Black, hairy tongue is a temporary,
harmless (benign) oral condition that gives your tongue a dark, furry
appearance. The distinct look of black, hairy tongue usually results
from an overgrowth of bacteria in the mouth.
Although black, hairy tongue may look alarming, it doesn't cause any
health problems. Black, hairy tongue usually resolves without medical
Signs and symptoms of black, hairy tongue include:
* Black, yellow or brown discoloration of the tongue
* A hairy or furry appearance of the tongue
* Altered taste or metallic taste in mouth
* Bad breath (halitosis)
* Gagging sensation in some people
When to see a doctor
Though unattractive, black, hairy tongue is usually a temporary, harmless condition.
See your doctor if:
* You're concerned about the appearance of your tongue
* Your signs and symptoms persist for more than 10 days
Black, hairy tongue typically results when projections on the tongue
called papillae grow longer (elongate) and don't shed like normal. This
makes the tongue look hairy. Debris, bacteria or other organisms can
collect on the papillae and result in black, yellow or brown
The cause of black, hairy tongue can't always be determined. However, potential causes include:
* Changes in the normal bacteria or yeast content of the mouth following antibiotic use
* Poor oral hygiene
* Breathing through your mouth
* Medications containing bismuth, such as Pepto-Bismol
* Regular use of mouthwashes containing oxidizing agents, such as
peroxide, or astringent agents, such as witch hazel or menthol
* Heavy tobacco use
Preparing for your appointment
If, despite brushing your teeth and tongue twice daily black, hairy
tongue persists, make an appointment with your doctor or dentist. Here's
information to help you get ready for your appointment, and what to
expect from your doctor or dentist.
What you can do
Consider preparing a list of questions to ask your doctor or dentist. Some questions you may want to discuss include:
* What is likely causing my symptoms?
* What is the best course of action?
* Are there any restrictions that I need to follow?
* Can I wait to see if the condition goes away on its own?
* What kind of follow-up, if any, should I expect?
Don't hesitate to ask other questions during your appointment at any time if you don't understand something.
What to expect from your doctor or dentist
Your doctor or dentist may ask you questions about your symptoms and dental care practices. He or she may ask:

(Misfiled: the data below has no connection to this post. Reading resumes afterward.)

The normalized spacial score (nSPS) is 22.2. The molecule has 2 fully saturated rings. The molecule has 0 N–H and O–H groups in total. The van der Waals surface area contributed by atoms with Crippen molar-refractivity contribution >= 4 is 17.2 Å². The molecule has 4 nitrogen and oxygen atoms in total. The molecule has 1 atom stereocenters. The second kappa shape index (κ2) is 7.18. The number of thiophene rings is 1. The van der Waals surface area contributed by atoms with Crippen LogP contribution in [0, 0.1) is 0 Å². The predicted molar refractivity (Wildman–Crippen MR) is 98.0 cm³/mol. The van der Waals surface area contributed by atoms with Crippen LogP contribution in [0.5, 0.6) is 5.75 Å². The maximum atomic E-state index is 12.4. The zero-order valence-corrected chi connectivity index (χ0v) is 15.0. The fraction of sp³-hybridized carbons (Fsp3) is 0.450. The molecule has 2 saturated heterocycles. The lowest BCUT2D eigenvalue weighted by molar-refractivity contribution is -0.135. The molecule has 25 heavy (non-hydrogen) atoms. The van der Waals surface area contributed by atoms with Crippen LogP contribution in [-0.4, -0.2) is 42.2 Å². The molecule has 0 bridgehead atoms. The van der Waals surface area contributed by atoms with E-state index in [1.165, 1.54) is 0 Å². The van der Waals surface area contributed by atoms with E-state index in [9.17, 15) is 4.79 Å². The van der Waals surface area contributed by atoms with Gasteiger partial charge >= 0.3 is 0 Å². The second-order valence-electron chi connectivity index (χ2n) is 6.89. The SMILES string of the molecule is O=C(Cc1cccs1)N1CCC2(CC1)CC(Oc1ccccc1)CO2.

* When did you first notice the symptoms?
* Is the condition bothersome?
* Are your symptoms occasional or continuous?
* How often do you brush your teeth or clean your dentures?
* How often do you floss?
* What kind of mouthwash do you use?
* How much coffee or tea do you drink?
* Do you use tobacco products?
* What medications do you take?
* Do you breathe through your mouth?
Treatments and drugs
Black, hairy tongue typically doesn't require medical treatment. Though unattractive, it's a temporary, harmless condition.
Practicing good oral hygiene and eliminating factors that potentially
contribute to the condition — such as tobacco use or medications that
contain bismuth — help resolve black, hairy tongue. Talk to your doctor
or dentist before discontinuing a prescribed medication.
Lifestyle and home remedies
To practice good oral health and to remove the tongue discoloration:
* Brush after eating or drinking. Brush your teeth at least twice a
day and ideally after every meal, using fluoride-containing toothpaste.
If you can't brush after eating, at least try to rinse your mouth with
* Floss at least once a day. Proper flossing removes food particles and plaque from between your teeth.
* Brush your tongue. Giving your tongue a gentle brushing removes
dead cells, bacteria and food debris. Use a soft-bristled toothbrush or a
flexible tongue scraper.
* Visit your dentist regularly. Get professional tooth cleanings and
regular oral exams, which can help your dentist prevent problems or
spot them early. Your dentist can recommend a schedule for your